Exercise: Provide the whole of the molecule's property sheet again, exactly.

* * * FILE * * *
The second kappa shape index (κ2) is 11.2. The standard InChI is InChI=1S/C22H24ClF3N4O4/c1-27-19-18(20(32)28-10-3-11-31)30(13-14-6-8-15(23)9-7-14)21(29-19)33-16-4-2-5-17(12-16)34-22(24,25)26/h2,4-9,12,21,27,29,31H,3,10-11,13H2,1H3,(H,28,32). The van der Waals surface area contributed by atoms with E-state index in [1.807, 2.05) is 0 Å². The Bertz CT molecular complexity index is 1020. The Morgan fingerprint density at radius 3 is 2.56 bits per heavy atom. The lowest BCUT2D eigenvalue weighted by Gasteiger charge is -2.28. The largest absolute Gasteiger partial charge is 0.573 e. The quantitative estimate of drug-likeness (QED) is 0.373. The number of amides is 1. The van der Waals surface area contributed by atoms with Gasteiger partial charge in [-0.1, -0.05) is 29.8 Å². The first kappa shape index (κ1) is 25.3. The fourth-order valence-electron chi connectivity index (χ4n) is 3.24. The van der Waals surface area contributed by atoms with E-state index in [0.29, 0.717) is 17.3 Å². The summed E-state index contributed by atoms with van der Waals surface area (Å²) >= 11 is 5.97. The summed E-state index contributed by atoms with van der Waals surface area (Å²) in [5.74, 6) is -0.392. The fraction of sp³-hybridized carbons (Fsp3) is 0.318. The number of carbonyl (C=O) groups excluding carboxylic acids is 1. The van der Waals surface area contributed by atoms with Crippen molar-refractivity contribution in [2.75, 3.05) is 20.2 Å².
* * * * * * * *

The second kappa shape index (κ2) is 11.2. The standard InChI is InChI=1S/C22H24ClF3N4O4/c1-27-19-18(20(32)28-10-3-11-31)30(13-14-6-8-15(23)9-7-14)21(29-19)33-16-4-2-5-17(12-16)34-22(24,25)26/h2,4-9,12,21,27,29,31H,3,10-11,13H2,1H3,(H,28,32). The van der Waals surface area contributed by atoms with E-state index in [1.807, 2.05) is 0 Å². The Bertz CT molecular complexity index is 1020. The Morgan fingerprint density at radius 3 is 2.56 bits per heavy atom. The lowest BCUT2D eigenvalue weighted by Gasteiger charge is -2.28. The largest absolute Gasteiger partial charge is 0.573 e. The quantitative estimate of drug-likeness (QED) is 0.373. The number of amides is 1. The van der Waals surface area contributed by atoms with Gasteiger partial charge in [-0.1, -0.05) is 29.8 Å². The first kappa shape index (κ1) is 25.3. The fourth-order valence-electron chi connectivity index (χ4n) is 3.24. The van der Waals surface area contributed by atoms with E-state index in [0.29, 0.717) is 17.3 Å². The summed E-state index contributed by atoms with van der Waals surface area (Å²) >= 11 is 5.97. The summed E-state index contributed by atoms with van der Waals surface area (Å²) in [5.74, 6) is -0.392. The fraction of sp³-hybridized carbons (Fsp3) is 0.318. The number of carbonyl (C=O) groups excluding carboxylic acids is 1. The van der Waals surface area contributed by atoms with Crippen molar-refractivity contribution in [2.75, 3.05) is 20.2 Å².